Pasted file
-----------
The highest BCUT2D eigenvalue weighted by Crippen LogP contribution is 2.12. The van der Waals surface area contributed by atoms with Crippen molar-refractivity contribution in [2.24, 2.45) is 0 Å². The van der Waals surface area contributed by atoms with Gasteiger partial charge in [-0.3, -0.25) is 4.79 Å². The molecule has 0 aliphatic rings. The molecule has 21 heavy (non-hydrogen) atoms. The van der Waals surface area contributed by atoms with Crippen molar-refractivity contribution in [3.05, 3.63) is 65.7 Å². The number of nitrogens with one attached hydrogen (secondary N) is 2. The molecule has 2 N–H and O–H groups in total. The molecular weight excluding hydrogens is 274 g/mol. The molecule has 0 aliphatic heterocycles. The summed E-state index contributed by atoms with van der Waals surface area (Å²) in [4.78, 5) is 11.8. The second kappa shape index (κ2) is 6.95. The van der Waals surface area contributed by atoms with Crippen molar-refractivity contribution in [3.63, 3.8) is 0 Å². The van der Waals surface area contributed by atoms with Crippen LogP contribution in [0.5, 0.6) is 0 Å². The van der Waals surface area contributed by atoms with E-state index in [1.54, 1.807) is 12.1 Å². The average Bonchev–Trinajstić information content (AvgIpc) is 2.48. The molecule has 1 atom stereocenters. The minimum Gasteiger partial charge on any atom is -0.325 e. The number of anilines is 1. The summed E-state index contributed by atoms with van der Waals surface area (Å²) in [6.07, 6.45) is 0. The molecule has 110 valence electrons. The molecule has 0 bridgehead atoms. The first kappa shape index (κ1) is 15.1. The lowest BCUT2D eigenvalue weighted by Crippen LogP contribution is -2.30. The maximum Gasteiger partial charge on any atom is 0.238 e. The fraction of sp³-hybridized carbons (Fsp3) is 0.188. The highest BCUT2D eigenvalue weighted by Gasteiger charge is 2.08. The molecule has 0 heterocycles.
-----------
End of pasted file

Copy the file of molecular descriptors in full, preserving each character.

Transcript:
The highest BCUT2D eigenvalue weighted by Crippen LogP contribution is 2.12. The van der Waals surface area contributed by atoms with Crippen molar-refractivity contribution in [2.24, 2.45) is 0 Å². The van der Waals surface area contributed by atoms with Gasteiger partial charge in [-0.3, -0.25) is 4.79 Å². The molecule has 0 aliphatic rings. The molecule has 21 heavy (non-hydrogen) atoms. The van der Waals surface area contributed by atoms with Crippen molar-refractivity contribution in [3.05, 3.63) is 65.7 Å². The number of nitrogens with one attached hydrogen (secondary N) is 2. The molecule has 2 N–H and O–H groups in total. The molecular weight excluding hydrogens is 274 g/mol. The molecule has 0 aliphatic heterocycles. The summed E-state index contributed by atoms with van der Waals surface area (Å²) in [4.78, 5) is 11.8. The second kappa shape index (κ2) is 6.95. The van der Waals surface area contributed by atoms with Crippen molar-refractivity contribution in [3.63, 3.8) is 0 Å². The van der Waals surface area contributed by atoms with Crippen LogP contribution in [0.5, 0.6) is 0 Å². The van der Waals surface area contributed by atoms with E-state index in [1.54, 1.807) is 12.1 Å². The average Bonchev–Trinajstić information content (AvgIpc) is 2.48. The molecule has 1 atom stereocenters. The minimum Gasteiger partial charge on any atom is -0.325 e. The number of anilines is 1. The summed E-state index contributed by atoms with van der Waals surface area (Å²) in [6.07, 6.45) is 0. The molecule has 110 valence electrons. The molecule has 0 bridgehead atoms. The first kappa shape index (κ1) is 15.1. The lowest BCUT2D eigenvalue weighted by Crippen LogP contribution is -2.30. The maximum Gasteiger partial charge on any atom is 0.238 e. The fraction of sp³-hybridized carbons (Fsp3) is 0.188. The highest BCUT2D eigenvalue weighted by Gasteiger charge is 2.08. The molecule has 0 heterocycles.